In a Think Tank column published in the fall in WWD, Antony Karabus, chief executive officer of HRC Advisory, noted that the “Amazon effect” was pushing retailers “to shed a disproportionate amount of their capital spend on e-commerce, despite the reality that most of their profits are still coming from their brick-and-mortar sales.”

Indeed, investments to expand e-commerce have been undertaken by nearly every top U.S. retailer including Wal-Mart Stores Inc., Target Corp., Macy’s Inc. and J.C. Penney & Co. As a result, online sales have reached $201 billion in the U.S., according to eMarketer. But as Karabus notes, the investments made to achieve these sales erode profits.

And according to recent data from EKN Research working in partnership with Aptos Inc. (formerly known as Epicor Retail), fulfillment costs alone garner 18 percent on each dollar of sales to “satisfy today’s customer expectations of buy anywhere, pick up anywhere.”

The analysts at EKN and Aptos applied that 18 percent metric to the $3.07 billion of estimated online sales from this past year’s Cyber Monday and it showed that U.S. retailers “would have spent $540 million on that one single day to get their products into customers’ hands.”

Noel Goggin, ceo of Aptos, said the study serves as a “huge wake-up call to retailers.”

“As traditional store-based purchases continue to decrease and omnichannel transactions continue to increase, ‘runaway’ order management and fulfilment costs have the potential to devastate the bottom line of retailers in virtually every category,” Goggin said.

EKN researchers found that 80 percent of retailers polled “reported an increase in order management and fulfillment costs compared with last year, with an average year-on-year increase of 5.07 percent.” Fifty percent of respondents said that “devising sustainable fulfillment strategies in the wake of consumers’ expectations for free shipping” was the biggest order management-related business challenge they face.

Moreover, the researchers said retailers are likely unaware that orders are not being profitably fulfilled. “To make matters worse, most retailers still measure these fulfillment costs ‘below the line’ on their balance sheets,” the EKN analysts said in their report. “Consequently, these costs are not always integrated into the cost of goods sold. Merchants are therefore not accounting for them when making planning and purchasing decisions.”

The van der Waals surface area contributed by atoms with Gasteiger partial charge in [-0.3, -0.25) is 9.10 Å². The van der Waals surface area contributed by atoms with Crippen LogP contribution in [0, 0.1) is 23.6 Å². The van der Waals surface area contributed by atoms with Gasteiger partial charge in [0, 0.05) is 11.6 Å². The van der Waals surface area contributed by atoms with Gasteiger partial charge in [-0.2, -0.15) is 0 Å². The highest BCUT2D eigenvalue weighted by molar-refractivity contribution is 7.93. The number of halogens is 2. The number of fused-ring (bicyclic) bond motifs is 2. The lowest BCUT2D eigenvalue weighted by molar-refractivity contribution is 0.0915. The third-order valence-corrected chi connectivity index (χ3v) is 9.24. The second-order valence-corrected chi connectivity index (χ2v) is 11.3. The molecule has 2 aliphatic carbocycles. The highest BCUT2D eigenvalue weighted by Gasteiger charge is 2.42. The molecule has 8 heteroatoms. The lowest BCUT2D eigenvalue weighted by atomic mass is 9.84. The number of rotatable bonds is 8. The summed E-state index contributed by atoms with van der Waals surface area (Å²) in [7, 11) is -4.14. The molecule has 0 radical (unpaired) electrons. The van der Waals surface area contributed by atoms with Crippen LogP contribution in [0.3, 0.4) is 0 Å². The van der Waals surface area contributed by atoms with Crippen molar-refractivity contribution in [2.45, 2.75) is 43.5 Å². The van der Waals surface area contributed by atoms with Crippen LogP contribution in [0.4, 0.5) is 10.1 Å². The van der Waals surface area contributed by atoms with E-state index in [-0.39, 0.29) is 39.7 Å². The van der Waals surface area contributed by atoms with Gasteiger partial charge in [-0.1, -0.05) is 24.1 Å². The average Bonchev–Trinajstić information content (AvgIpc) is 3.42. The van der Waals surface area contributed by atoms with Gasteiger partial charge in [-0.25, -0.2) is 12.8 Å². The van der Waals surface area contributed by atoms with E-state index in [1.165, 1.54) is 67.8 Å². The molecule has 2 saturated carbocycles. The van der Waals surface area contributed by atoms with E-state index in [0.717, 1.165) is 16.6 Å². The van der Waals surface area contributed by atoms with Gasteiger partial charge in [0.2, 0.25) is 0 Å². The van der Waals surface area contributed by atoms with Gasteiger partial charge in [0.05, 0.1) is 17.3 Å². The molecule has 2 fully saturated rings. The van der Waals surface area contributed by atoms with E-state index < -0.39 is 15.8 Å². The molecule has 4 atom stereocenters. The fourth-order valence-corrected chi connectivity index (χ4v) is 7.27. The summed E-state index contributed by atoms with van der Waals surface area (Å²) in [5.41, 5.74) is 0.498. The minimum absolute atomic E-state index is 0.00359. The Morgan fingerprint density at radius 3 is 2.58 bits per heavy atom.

EKN noted that 80 percent retailers surveyed “are offering standard, expedited or second-day order delivery.” And 73 percent offer next day shipping, and “only four in 10 currently offer same-day shipping.” But that is changing. The researchers said that over the next two years “same-day shipping is expected to reach 75 percent saturation.”

EKN’s recommendations include setting goals that including creating “efficient, scalable and repeatable processes throughout the order management life cycle.”

Sahir Anand, EKN’s vice president of research and principal analyst, said “a lack of end-to-end order management visibility severely inhibits effective decision-making, productivity and enterprise effectiveness. Many of the retailers surveyed recognize this must quickly become a priority investment, with almost half of respondents (48 percent) identifying improvements to end-to-end order management visibility as a key area of focus in 2016.”

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